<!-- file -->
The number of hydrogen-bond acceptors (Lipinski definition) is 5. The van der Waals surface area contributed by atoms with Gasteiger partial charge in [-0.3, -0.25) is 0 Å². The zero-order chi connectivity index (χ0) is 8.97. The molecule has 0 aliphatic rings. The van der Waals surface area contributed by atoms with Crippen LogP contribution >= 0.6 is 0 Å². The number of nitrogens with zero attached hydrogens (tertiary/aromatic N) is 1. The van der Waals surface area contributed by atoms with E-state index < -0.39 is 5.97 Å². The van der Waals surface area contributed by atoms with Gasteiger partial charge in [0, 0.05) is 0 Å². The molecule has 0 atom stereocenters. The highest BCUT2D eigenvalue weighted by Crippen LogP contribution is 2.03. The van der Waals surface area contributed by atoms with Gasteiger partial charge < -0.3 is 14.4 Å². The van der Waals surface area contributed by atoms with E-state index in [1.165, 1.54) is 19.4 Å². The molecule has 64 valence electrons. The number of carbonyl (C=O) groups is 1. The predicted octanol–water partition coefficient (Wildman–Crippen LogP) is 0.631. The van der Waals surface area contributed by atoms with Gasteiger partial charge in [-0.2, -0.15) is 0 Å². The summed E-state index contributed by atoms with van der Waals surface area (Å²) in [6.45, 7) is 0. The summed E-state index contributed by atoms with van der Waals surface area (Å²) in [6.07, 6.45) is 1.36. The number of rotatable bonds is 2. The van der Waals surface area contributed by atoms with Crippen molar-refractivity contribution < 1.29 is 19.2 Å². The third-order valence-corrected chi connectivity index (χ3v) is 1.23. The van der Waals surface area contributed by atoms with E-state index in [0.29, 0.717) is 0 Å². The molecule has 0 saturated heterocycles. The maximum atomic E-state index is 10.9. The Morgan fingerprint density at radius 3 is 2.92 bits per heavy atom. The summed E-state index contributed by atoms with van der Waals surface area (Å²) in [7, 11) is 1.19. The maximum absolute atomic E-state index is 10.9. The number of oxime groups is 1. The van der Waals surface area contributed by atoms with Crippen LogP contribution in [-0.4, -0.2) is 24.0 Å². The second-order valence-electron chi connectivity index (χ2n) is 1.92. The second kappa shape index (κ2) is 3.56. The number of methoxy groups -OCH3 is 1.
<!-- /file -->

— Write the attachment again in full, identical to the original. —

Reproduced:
The number of hydrogen-bond acceptors (Lipinski definition) is 5. The van der Waals surface area contributed by atoms with Gasteiger partial charge in [-0.3, -0.25) is 0 Å². The zero-order chi connectivity index (χ0) is 8.97. The molecule has 0 aliphatic rings. The van der Waals surface area contributed by atoms with Crippen LogP contribution >= 0.6 is 0 Å². The number of nitrogens with zero attached hydrogens (tertiary/aromatic N) is 1. The van der Waals surface area contributed by atoms with E-state index < -0.39 is 5.97 Å². The van der Waals surface area contributed by atoms with Gasteiger partial charge in [0, 0.05) is 0 Å². The molecule has 0 atom stereocenters. The highest BCUT2D eigenvalue weighted by Crippen LogP contribution is 2.03. The van der Waals surface area contributed by atoms with Gasteiger partial charge < -0.3 is 14.4 Å². The van der Waals surface area contributed by atoms with E-state index in [1.165, 1.54) is 19.4 Å². The molecule has 64 valence electrons. The number of carbonyl (C=O) groups is 1. The predicted octanol–water partition coefficient (Wildman–Crippen LogP) is 0.631. The van der Waals surface area contributed by atoms with Gasteiger partial charge in [-0.2, -0.15) is 0 Å². The summed E-state index contributed by atoms with van der Waals surface area (Å²) in [6.45, 7) is 0. The summed E-state index contributed by atoms with van der Waals surface area (Å²) in [6.07, 6.45) is 1.36. The number of rotatable bonds is 2. The van der Waals surface area contributed by atoms with Crippen molar-refractivity contribution < 1.29 is 19.2 Å². The third-order valence-corrected chi connectivity index (χ3v) is 1.23. The van der Waals surface area contributed by atoms with E-state index in [0.29, 0.717) is 0 Å². The molecule has 0 saturated heterocycles. The maximum atomic E-state index is 10.9. The Morgan fingerprint density at radius 3 is 2.92 bits per heavy atom. The summed E-state index contributed by atoms with van der Waals surface area (Å²) in [7, 11) is 1.19. The maximum absolute atomic E-state index is 10.9. The number of oxime groups is 1. The van der Waals surface area contributed by atoms with Crippen LogP contribution in [-0.4, -0.2) is 24.0 Å². The second-order valence-electron chi connectivity index (χ2n) is 1.92. The second kappa shape index (κ2) is 3.56. The number of methoxy groups -OCH3 is 1.